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World News

Reuters/Ipsos poll shows Biden leading in Pennsylvania, Wisconsin

WASHINGTON (Reuters) - Democratic presidential candidate Joe Biden appeared to lead President Donald Trump in Wisconsin and Pennsylvania less than a month before the Nov. 3 election, according to Reuters/Ipsos opinion polls released on Monday.

The polls showed the former vice president ahead by 5 percentage points in Pennsylvania, matching the poll’s credibility interval. Biden led Trump by 6 points in Wisconsin. In both states, Biden improved his position relative to mid-September.

Reuters/Ipsos is polling likely voters in six states - Wisconsin, Pennsylvania, Michigan, North Carolina, Florida and Arizona - that will play critical roles in deciding whether Trump wins a second term in office or if Biden ousts him in the November election.

Below is a state-by-state look at Reuters/Ipsos findings, based on the online responses of likely voters, which include responses from some who cast ballots ahead of the formal Nov. 3 Election Day, which is increasingly common due to the coronavirus pandemic:

WISCONSIN (Sept. 29-Oct. 5):

* Voting for Biden: 50%

* Voting for Trump: 44%

* 50% said Biden would be better at handling the coronavirus pandemic. 41% said Trump would be better.

* 51% said Trump would be better at managing the economy. 44% said Biden would be better.

* 13% said they already had voted.

PENNSYLVANIA (Sept. 29-Oct. 5):

* Voting for Biden: 50%

* Voting for Trump: 45%

* 51% said Biden would be better at handling the coronavirus pandemic. 41% said Trump would be better.

* 51% said Trump would be better at managing the economy. 46% said Biden would be better.

* 2% said they already had voted.

FLORIDA (Sept. 11-16):

FILE PHOTO: U.S. Democratic presidential candidate and former Vice President Joe Biden reacts to cheers from supporters at a campaign stop in Johnstown, Pennsylvania, U.S., September 30, 2020. REUTERS/Mike Segar

* Voting for Biden: 47%

* Voting for Trump: 47%

* 46% said Biden would be better at handling the coronavirus pandemic. 46% said Trump would be better.

* 51% said Trump would be better at managing the economy. 41% said Biden would be better.

* 3% said they already had voted.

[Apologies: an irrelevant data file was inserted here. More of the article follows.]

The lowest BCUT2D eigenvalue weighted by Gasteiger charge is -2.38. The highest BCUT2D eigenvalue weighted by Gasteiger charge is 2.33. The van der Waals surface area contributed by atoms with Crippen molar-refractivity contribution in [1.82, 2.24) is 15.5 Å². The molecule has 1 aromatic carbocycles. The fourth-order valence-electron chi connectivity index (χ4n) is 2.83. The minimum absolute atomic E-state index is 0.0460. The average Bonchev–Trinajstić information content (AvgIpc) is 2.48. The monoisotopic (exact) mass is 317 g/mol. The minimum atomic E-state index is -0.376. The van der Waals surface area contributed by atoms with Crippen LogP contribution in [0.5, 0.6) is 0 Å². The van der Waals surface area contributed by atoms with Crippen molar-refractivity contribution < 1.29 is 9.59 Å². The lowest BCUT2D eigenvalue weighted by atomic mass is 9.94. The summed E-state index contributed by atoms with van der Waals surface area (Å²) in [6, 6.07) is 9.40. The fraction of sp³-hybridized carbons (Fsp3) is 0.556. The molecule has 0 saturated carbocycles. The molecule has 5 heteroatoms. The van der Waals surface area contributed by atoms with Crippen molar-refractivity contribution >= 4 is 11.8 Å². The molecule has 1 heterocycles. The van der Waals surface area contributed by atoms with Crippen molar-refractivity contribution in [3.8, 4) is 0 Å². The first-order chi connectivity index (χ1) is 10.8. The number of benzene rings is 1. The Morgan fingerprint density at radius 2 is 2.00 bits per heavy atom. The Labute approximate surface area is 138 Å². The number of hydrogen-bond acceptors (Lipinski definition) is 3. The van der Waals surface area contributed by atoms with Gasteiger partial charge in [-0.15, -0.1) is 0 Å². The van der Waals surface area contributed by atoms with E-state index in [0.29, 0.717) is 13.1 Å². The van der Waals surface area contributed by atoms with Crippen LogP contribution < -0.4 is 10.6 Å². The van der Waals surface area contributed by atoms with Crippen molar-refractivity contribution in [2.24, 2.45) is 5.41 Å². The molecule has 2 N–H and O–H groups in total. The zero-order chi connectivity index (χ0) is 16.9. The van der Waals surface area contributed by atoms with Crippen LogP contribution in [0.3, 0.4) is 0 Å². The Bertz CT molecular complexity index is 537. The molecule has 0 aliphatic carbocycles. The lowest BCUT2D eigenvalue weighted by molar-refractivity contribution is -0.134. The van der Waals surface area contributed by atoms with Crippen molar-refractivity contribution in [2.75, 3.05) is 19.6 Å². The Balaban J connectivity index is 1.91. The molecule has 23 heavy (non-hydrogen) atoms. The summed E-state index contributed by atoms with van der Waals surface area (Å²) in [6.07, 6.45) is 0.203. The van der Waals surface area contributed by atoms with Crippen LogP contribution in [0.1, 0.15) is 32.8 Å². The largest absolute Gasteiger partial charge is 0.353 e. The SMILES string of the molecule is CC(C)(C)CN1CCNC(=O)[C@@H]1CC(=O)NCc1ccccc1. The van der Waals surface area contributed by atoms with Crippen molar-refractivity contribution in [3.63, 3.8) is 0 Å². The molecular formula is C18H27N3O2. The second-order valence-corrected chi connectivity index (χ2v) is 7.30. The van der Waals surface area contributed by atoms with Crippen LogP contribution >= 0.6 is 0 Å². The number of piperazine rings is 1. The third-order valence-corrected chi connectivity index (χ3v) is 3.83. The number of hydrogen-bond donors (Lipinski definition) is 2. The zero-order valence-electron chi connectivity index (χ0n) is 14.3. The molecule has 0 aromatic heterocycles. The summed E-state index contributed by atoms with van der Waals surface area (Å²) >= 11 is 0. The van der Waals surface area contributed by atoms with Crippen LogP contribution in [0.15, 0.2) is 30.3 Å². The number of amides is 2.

ARIZONA (Sept. 11-17):

* Voting for Biden: 47%

* Voting for Trump: 46%

* 47% said Biden would be better at handling the coronavirus pandemic. 44% said Trump would be better.

* 49% said Trump would be better at managing the economy. 44% said Biden would be better.

* 3% said they already had voted.

MICHIGAN (Sept. 11-16):

* Voting for Biden: 49%

* Voting for Trump: 44%

* 50% said Biden would be better at handling the coronavirus pandemic. 44% said Trump would be better.

* 48% said Trump would be better at managing the economy. 45% said Biden would be better.

* 2% said they already had voted.

NORTH CAROLINA (Sept. 11-16):

* Voting for Biden: 47%

* Voting for Trump: 47%

* 47% said Biden would be better at handling the coronavirus pandemic. 45% said Trump would be better.

* 51% said Trump would be better at managing the economy. 44% said Biden would be better.

* 4% said they already had voted.

NOTES

The Reuters/Ipsos opinion polls are conducted online in all six states in English, as well as in Spanish in Arizona and Florida.

* In Wisconsin, from Sept. 29 to Oct. 5, it gathered responses from 1,000 adults, including 601 likely voters, and had a credibility interval of 5 percentage points.

* In Pennsylvania, from Sept. 29 to Oct. 5, it gathered responses from 1,000 adults, including 605 likely voters, and had a credibility interval of 5 percentage points.

* In Florida, from Sept. 11 to 16, it gathered responses from 1,005 adults, including 586 likely voters, and had a credibility interval of 5 percentage points.

* In Arizona, from Sept. 11 to 17, it gathered responses from 1,005 adults, including 565 likely voters, and had a credibility interval of 5 percentage points.

* In Michigan, from Sept. 11 to 16, it gathered responses from 1,005 adults, including 637 likely voters, and had a credibility interval of 4 percentage points.

* In North Carolina, from Sept. 11 to 16, it gathered responses from 1,005 adults, including 586 likely voters, and had a credibility interval of 5 percentage points.

Reporting by Jason Lange in Washington and Chris Kahn in New York; Editing by Scott Malone and Peter Cooney

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